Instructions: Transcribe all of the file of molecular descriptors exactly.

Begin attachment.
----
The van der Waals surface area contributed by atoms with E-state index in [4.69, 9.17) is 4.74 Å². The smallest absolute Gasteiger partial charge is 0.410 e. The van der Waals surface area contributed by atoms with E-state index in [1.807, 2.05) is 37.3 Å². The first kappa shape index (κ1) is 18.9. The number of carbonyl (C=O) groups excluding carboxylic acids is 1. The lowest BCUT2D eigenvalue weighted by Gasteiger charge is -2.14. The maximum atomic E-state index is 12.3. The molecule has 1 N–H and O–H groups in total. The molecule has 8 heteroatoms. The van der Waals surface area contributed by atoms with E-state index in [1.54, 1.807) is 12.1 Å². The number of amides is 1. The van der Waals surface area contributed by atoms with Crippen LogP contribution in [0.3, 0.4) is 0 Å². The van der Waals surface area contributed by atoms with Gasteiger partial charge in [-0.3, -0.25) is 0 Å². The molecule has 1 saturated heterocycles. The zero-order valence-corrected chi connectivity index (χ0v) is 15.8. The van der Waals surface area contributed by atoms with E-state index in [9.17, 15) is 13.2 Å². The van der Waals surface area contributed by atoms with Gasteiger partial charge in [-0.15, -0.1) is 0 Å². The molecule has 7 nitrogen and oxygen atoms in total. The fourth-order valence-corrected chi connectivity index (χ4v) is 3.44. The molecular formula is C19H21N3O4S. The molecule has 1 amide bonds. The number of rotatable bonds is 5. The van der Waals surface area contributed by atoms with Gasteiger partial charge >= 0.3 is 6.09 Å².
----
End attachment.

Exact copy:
The van der Waals surface area contributed by atoms with E-state index in [4.69, 9.17) is 4.74 Å². The smallest absolute Gasteiger partial charge is 0.410 e. The van der Waals surface area contributed by atoms with E-state index in [1.807, 2.05) is 37.3 Å². The first kappa shape index (κ1) is 18.9. The number of carbonyl (C=O) groups excluding carboxylic acids is 1. The lowest BCUT2D eigenvalue weighted by Gasteiger charge is -2.14. The maximum atomic E-state index is 12.3. The molecule has 1 N–H and O–H groups in total. The molecule has 8 heteroatoms. The van der Waals surface area contributed by atoms with E-state index in [1.54, 1.807) is 12.1 Å². The number of amides is 1. The van der Waals surface area contributed by atoms with Crippen LogP contribution in [0.3, 0.4) is 0 Å². The van der Waals surface area contributed by atoms with Gasteiger partial charge in [-0.3, -0.25) is 0 Å². The molecule has 1 saturated heterocycles. The zero-order valence-corrected chi connectivity index (χ0v) is 15.8. The van der Waals surface area contributed by atoms with E-state index in [9.17, 15) is 13.2 Å². The van der Waals surface area contributed by atoms with Gasteiger partial charge in [-0.15, -0.1) is 0 Å². The molecule has 7 nitrogen and oxygen atoms in total. The fourth-order valence-corrected chi connectivity index (χ4v) is 3.44. The molecular formula is C19H21N3O4S. The molecule has 1 amide bonds. The number of rotatable bonds is 5. The van der Waals surface area contributed by atoms with Gasteiger partial charge >= 0.3 is 6.09 Å².